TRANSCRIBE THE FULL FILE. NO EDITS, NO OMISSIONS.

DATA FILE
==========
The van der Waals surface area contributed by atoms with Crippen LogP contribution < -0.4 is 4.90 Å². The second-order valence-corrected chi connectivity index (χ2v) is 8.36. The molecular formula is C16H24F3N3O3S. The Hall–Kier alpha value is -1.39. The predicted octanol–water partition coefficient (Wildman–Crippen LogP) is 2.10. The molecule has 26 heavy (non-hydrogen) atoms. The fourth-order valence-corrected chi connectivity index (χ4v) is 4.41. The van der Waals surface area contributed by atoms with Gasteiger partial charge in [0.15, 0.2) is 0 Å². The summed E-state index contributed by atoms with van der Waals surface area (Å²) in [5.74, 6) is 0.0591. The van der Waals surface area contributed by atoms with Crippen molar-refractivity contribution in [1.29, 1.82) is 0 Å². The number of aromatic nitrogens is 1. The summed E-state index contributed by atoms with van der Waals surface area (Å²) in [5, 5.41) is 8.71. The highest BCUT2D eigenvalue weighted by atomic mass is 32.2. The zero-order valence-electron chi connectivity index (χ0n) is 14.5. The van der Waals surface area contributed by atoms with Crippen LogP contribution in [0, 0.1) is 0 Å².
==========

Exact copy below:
The van der Waals surface area contributed by atoms with Crippen LogP contribution < -0.4 is 4.90 Å². The second-order valence-corrected chi connectivity index (χ2v) is 8.36. The molecular formula is C16H24F3N3O3S. The Hall–Kier alpha value is -1.39. The predicted octanol–water partition coefficient (Wildman–Crippen LogP) is 2.10. The molecule has 26 heavy (non-hydrogen) atoms. The fourth-order valence-corrected chi connectivity index (χ4v) is 4.41. The van der Waals surface area contributed by atoms with Gasteiger partial charge in [0.15, 0.2) is 0 Å². The summed E-state index contributed by atoms with van der Waals surface area (Å²) in [5.74, 6) is 0.0591. The van der Waals surface area contributed by atoms with Crippen molar-refractivity contribution in [1.29, 1.82) is 0 Å². The number of aromatic nitrogens is 1. The summed E-state index contributed by atoms with van der Waals surface area (Å²) in [5, 5.41) is 8.71. The highest BCUT2D eigenvalue weighted by atomic mass is 32.2. The zero-order valence-electron chi connectivity index (χ0n) is 14.5. The van der Waals surface area contributed by atoms with Crippen LogP contribution in [0, 0.1) is 0 Å².